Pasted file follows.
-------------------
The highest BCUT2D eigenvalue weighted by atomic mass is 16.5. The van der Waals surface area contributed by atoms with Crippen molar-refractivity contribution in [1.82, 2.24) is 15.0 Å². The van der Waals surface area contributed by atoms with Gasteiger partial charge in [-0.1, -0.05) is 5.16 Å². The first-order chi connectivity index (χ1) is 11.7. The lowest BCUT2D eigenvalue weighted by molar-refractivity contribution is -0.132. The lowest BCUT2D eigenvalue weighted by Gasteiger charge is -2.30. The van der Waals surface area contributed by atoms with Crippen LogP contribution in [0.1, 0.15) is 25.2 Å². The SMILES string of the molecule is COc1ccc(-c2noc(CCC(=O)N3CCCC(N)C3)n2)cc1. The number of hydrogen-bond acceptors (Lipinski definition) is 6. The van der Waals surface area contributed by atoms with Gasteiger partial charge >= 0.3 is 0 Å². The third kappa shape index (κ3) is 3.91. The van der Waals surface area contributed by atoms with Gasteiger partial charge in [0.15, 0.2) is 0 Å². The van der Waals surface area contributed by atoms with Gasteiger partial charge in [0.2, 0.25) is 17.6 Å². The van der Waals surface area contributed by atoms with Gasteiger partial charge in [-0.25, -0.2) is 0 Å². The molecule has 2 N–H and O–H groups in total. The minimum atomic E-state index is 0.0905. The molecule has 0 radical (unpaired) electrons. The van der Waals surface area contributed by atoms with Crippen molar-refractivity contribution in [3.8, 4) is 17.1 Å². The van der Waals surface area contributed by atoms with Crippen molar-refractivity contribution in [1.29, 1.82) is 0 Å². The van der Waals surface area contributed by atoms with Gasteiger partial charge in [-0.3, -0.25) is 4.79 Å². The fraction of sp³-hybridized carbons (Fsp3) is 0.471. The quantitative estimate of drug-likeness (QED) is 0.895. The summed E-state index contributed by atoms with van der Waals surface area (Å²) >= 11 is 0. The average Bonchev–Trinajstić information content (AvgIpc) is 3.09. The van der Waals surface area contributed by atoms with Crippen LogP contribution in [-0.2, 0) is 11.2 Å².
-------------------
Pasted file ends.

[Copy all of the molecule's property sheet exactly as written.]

The highest BCUT2D eigenvalue weighted by atomic mass is 16.5. The van der Waals surface area contributed by atoms with Crippen molar-refractivity contribution in [1.82, 2.24) is 15.0 Å². The van der Waals surface area contributed by atoms with Gasteiger partial charge in [-0.1, -0.05) is 5.16 Å². The first-order chi connectivity index (χ1) is 11.7. The lowest BCUT2D eigenvalue weighted by molar-refractivity contribution is -0.132. The lowest BCUT2D eigenvalue weighted by Gasteiger charge is -2.30. The van der Waals surface area contributed by atoms with Crippen LogP contribution in [0.1, 0.15) is 25.2 Å². The SMILES string of the molecule is COc1ccc(-c2noc(CCC(=O)N3CCCC(N)C3)n2)cc1. The number of hydrogen-bond acceptors (Lipinski definition) is 6. The van der Waals surface area contributed by atoms with Gasteiger partial charge >= 0.3 is 0 Å². The third kappa shape index (κ3) is 3.91. The van der Waals surface area contributed by atoms with Gasteiger partial charge in [0.15, 0.2) is 0 Å². The van der Waals surface area contributed by atoms with Gasteiger partial charge in [0.2, 0.25) is 17.6 Å². The van der Waals surface area contributed by atoms with Gasteiger partial charge in [-0.25, -0.2) is 0 Å². The molecule has 2 N–H and O–H groups in total. The minimum atomic E-state index is 0.0905. The molecule has 0 radical (unpaired) electrons. The van der Waals surface area contributed by atoms with Crippen molar-refractivity contribution in [3.8, 4) is 17.1 Å². The van der Waals surface area contributed by atoms with Crippen molar-refractivity contribution in [1.29, 1.82) is 0 Å². The van der Waals surface area contributed by atoms with Gasteiger partial charge in [-0.3, -0.25) is 4.79 Å². The fraction of sp³-hybridized carbons (Fsp3) is 0.471. The quantitative estimate of drug-likeness (QED) is 0.895. The summed E-state index contributed by atoms with van der Waals surface area (Å²) >= 11 is 0. The average Bonchev–Trinajstić information content (AvgIpc) is 3.09. The van der Waals surface area contributed by atoms with Crippen LogP contribution in [-0.2, 0) is 11.2 Å².